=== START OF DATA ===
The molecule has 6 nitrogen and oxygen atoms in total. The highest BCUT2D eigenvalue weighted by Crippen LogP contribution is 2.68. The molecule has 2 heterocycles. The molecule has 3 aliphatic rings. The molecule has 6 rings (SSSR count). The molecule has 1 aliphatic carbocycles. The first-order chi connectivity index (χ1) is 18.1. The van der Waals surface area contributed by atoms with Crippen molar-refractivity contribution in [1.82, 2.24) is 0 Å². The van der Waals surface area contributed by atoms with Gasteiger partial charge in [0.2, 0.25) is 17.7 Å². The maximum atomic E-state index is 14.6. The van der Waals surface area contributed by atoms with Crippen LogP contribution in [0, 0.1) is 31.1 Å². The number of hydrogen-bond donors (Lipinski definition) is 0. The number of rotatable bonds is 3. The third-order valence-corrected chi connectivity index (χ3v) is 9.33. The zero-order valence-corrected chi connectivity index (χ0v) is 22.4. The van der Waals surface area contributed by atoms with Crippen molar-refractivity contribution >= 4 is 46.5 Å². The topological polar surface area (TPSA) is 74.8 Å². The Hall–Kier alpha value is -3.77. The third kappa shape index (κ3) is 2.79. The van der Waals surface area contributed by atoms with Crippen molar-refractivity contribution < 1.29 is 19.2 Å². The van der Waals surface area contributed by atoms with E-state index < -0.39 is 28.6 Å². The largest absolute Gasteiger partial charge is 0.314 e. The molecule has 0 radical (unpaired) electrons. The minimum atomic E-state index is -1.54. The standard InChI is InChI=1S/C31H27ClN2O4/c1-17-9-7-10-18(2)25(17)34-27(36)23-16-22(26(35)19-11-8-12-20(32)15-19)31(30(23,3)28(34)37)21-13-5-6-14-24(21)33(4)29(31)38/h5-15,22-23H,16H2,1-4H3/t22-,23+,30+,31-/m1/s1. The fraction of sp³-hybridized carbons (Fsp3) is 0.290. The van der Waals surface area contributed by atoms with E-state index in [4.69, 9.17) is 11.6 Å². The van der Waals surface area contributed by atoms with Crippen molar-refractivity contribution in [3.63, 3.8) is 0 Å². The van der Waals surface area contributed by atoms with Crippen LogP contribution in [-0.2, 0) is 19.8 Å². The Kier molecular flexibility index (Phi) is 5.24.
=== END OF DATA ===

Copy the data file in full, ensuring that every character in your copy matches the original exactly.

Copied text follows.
The molecule has 6 nitrogen and oxygen atoms in total. The highest BCUT2D eigenvalue weighted by Crippen LogP contribution is 2.68. The molecule has 2 heterocycles. The molecule has 3 aliphatic rings. The molecule has 6 rings (SSSR count). The molecule has 1 aliphatic carbocycles. The first-order chi connectivity index (χ1) is 18.1. The van der Waals surface area contributed by atoms with Crippen molar-refractivity contribution in [1.82, 2.24) is 0 Å². The van der Waals surface area contributed by atoms with Gasteiger partial charge in [0.2, 0.25) is 17.7 Å². The maximum atomic E-state index is 14.6. The van der Waals surface area contributed by atoms with Crippen LogP contribution in [0, 0.1) is 31.1 Å². The number of hydrogen-bond donors (Lipinski definition) is 0. The number of rotatable bonds is 3. The third-order valence-corrected chi connectivity index (χ3v) is 9.33. The zero-order valence-corrected chi connectivity index (χ0v) is 22.4. The van der Waals surface area contributed by atoms with Crippen molar-refractivity contribution >= 4 is 46.5 Å². The topological polar surface area (TPSA) is 74.8 Å². The Hall–Kier alpha value is -3.77. The third kappa shape index (κ3) is 2.79. The van der Waals surface area contributed by atoms with Crippen molar-refractivity contribution < 1.29 is 19.2 Å². The van der Waals surface area contributed by atoms with E-state index < -0.39 is 28.6 Å². The largest absolute Gasteiger partial charge is 0.314 e. The molecule has 0 radical (unpaired) electrons. The minimum atomic E-state index is -1.54. The standard InChI is InChI=1S/C31H27ClN2O4/c1-17-9-7-10-18(2)25(17)34-27(36)23-16-22(26(35)19-11-8-12-20(32)15-19)31(30(23,3)28(34)37)21-13-5-6-14-24(21)33(4)29(31)38/h5-15,22-23H,16H2,1-4H3/t22-,23+,30+,31-/m1/s1. The fraction of sp³-hybridized carbons (Fsp3) is 0.290. The van der Waals surface area contributed by atoms with E-state index in [4.69, 9.17) is 11.6 Å². The van der Waals surface area contributed by atoms with Crippen molar-refractivity contribution in [3.63, 3.8) is 0 Å². The van der Waals surface area contributed by atoms with Crippen LogP contribution in [-0.2, 0) is 19.8 Å². The Kier molecular flexibility index (Phi) is 5.24.